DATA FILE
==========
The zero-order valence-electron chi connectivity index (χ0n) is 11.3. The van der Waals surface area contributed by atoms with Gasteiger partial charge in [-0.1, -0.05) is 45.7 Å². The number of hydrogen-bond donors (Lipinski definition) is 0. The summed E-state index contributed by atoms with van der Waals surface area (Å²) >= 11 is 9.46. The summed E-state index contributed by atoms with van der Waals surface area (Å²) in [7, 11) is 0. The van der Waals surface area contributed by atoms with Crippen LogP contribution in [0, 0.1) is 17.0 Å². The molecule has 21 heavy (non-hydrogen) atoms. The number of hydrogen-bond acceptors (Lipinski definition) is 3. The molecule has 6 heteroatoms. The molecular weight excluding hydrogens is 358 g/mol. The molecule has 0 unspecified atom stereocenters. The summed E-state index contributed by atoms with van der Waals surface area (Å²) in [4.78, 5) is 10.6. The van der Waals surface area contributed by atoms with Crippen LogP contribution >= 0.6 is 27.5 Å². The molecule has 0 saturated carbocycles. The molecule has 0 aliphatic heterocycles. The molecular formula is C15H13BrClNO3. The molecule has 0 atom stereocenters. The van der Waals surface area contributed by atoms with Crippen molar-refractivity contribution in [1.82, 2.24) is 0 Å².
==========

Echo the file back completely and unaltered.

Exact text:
The zero-order valence-electron chi connectivity index (χ0n) is 11.3. The van der Waals surface area contributed by atoms with Gasteiger partial charge in [-0.1, -0.05) is 45.7 Å². The number of hydrogen-bond donors (Lipinski definition) is 0. The summed E-state index contributed by atoms with van der Waals surface area (Å²) >= 11 is 9.46. The summed E-state index contributed by atoms with van der Waals surface area (Å²) in [7, 11) is 0. The van der Waals surface area contributed by atoms with Crippen LogP contribution in [0, 0.1) is 17.0 Å². The molecule has 21 heavy (non-hydrogen) atoms. The number of hydrogen-bond acceptors (Lipinski definition) is 3. The molecule has 6 heteroatoms. The molecular weight excluding hydrogens is 358 g/mol. The molecule has 0 unspecified atom stereocenters. The summed E-state index contributed by atoms with van der Waals surface area (Å²) in [4.78, 5) is 10.6. The van der Waals surface area contributed by atoms with Crippen LogP contribution >= 0.6 is 27.5 Å². The molecule has 0 saturated carbocycles. The molecule has 0 aliphatic heterocycles. The molecular formula is C15H13BrClNO3. The molecule has 0 atom stereocenters. The van der Waals surface area contributed by atoms with Crippen molar-refractivity contribution in [1.82, 2.24) is 0 Å².